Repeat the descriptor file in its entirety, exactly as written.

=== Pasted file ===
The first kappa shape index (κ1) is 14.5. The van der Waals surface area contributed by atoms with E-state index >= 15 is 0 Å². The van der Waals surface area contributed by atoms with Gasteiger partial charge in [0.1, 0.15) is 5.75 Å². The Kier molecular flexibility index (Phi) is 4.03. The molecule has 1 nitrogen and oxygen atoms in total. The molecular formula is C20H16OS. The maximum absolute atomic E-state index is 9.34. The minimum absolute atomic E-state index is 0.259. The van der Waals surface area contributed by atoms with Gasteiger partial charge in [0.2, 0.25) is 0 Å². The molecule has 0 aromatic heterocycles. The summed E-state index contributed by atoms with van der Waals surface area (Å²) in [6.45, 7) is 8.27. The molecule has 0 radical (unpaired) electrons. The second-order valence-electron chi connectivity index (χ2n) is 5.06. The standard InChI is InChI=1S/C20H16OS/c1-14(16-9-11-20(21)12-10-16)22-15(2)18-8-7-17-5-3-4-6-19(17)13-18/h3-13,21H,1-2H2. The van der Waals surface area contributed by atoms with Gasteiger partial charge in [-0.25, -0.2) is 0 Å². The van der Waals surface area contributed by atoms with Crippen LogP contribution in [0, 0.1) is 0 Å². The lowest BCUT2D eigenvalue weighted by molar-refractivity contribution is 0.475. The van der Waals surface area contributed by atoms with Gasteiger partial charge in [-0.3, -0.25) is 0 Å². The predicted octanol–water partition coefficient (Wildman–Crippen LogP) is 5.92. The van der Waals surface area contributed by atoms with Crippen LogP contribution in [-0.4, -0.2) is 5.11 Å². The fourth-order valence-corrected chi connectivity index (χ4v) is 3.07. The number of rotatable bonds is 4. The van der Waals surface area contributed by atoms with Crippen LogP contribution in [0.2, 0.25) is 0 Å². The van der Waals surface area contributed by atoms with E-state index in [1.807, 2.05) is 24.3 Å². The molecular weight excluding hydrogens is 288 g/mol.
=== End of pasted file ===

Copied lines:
The first kappa shape index (κ1) is 14.5. The van der Waals surface area contributed by atoms with E-state index >= 15 is 0 Å². The van der Waals surface area contributed by atoms with Gasteiger partial charge in [0.1, 0.15) is 5.75 Å². The Kier molecular flexibility index (Phi) is 4.03. The molecule has 1 nitrogen and oxygen atoms in total. The molecular formula is C20H16OS. The maximum absolute atomic E-state index is 9.34. The minimum absolute atomic E-state index is 0.259. The van der Waals surface area contributed by atoms with Gasteiger partial charge in [0.2, 0.25) is 0 Å². The molecule has 0 aromatic heterocycles. The summed E-state index contributed by atoms with van der Waals surface area (Å²) in [6.45, 7) is 8.27. The molecule has 0 radical (unpaired) electrons. The second-order valence-electron chi connectivity index (χ2n) is 5.06. The standard InChI is InChI=1S/C20H16OS/c1-14(16-9-11-20(21)12-10-16)22-15(2)18-8-7-17-5-3-4-6-19(17)13-18/h3-13,21H,1-2H2. The van der Waals surface area contributed by atoms with Gasteiger partial charge in [-0.25, -0.2) is 0 Å². The van der Waals surface area contributed by atoms with Crippen LogP contribution in [0, 0.1) is 0 Å². The lowest BCUT2D eigenvalue weighted by molar-refractivity contribution is 0.475. The van der Waals surface area contributed by atoms with Gasteiger partial charge in [-0.3, -0.25) is 0 Å². The predicted octanol–water partition coefficient (Wildman–Crippen LogP) is 5.92. The van der Waals surface area contributed by atoms with Crippen LogP contribution in [-0.4, -0.2) is 5.11 Å². The fourth-order valence-corrected chi connectivity index (χ4v) is 3.07. The number of rotatable bonds is 4. The van der Waals surface area contributed by atoms with Crippen LogP contribution in [0.2, 0.25) is 0 Å². The van der Waals surface area contributed by atoms with E-state index in [1.807, 2.05) is 24.3 Å². The molecular weight excluding hydrogens is 288 g/mol.